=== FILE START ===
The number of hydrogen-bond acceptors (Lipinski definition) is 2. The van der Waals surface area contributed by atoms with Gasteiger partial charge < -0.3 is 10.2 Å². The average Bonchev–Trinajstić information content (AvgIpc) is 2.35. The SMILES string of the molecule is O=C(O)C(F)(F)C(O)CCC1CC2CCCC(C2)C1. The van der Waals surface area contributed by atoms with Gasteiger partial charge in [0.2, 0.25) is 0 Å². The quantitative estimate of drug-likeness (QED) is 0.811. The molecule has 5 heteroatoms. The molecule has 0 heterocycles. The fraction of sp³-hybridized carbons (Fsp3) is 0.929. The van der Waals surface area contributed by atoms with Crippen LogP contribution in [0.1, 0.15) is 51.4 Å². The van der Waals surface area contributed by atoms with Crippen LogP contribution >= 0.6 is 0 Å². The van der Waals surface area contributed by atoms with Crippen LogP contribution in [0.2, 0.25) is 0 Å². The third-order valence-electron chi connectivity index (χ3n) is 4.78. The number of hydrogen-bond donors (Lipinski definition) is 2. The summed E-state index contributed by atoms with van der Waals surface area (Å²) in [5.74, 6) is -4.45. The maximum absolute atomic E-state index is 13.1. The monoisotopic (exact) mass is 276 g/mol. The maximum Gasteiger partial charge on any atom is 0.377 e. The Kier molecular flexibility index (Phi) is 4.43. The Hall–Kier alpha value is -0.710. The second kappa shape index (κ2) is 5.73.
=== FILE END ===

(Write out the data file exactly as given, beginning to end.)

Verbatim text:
The number of hydrogen-bond acceptors (Lipinski definition) is 2. The van der Waals surface area contributed by atoms with Gasteiger partial charge < -0.3 is 10.2 Å². The average Bonchev–Trinajstić information content (AvgIpc) is 2.35. The SMILES string of the molecule is O=C(O)C(F)(F)C(O)CCC1CC2CCCC(C2)C1. The van der Waals surface area contributed by atoms with Gasteiger partial charge in [0.2, 0.25) is 0 Å². The quantitative estimate of drug-likeness (QED) is 0.811. The molecule has 5 heteroatoms. The molecule has 0 heterocycles. The fraction of sp³-hybridized carbons (Fsp3) is 0.929. The van der Waals surface area contributed by atoms with Crippen LogP contribution in [0.1, 0.15) is 51.4 Å². The van der Waals surface area contributed by atoms with Crippen LogP contribution >= 0.6 is 0 Å². The van der Waals surface area contributed by atoms with Crippen LogP contribution in [0.2, 0.25) is 0 Å². The third-order valence-electron chi connectivity index (χ3n) is 4.78. The number of hydrogen-bond donors (Lipinski definition) is 2. The summed E-state index contributed by atoms with van der Waals surface area (Å²) in [5.74, 6) is -4.45. The maximum absolute atomic E-state index is 13.1. The monoisotopic (exact) mass is 276 g/mol. The maximum Gasteiger partial charge on any atom is 0.377 e. The Kier molecular flexibility index (Phi) is 4.43. The Hall–Kier alpha value is -0.710. The second kappa shape index (κ2) is 5.73.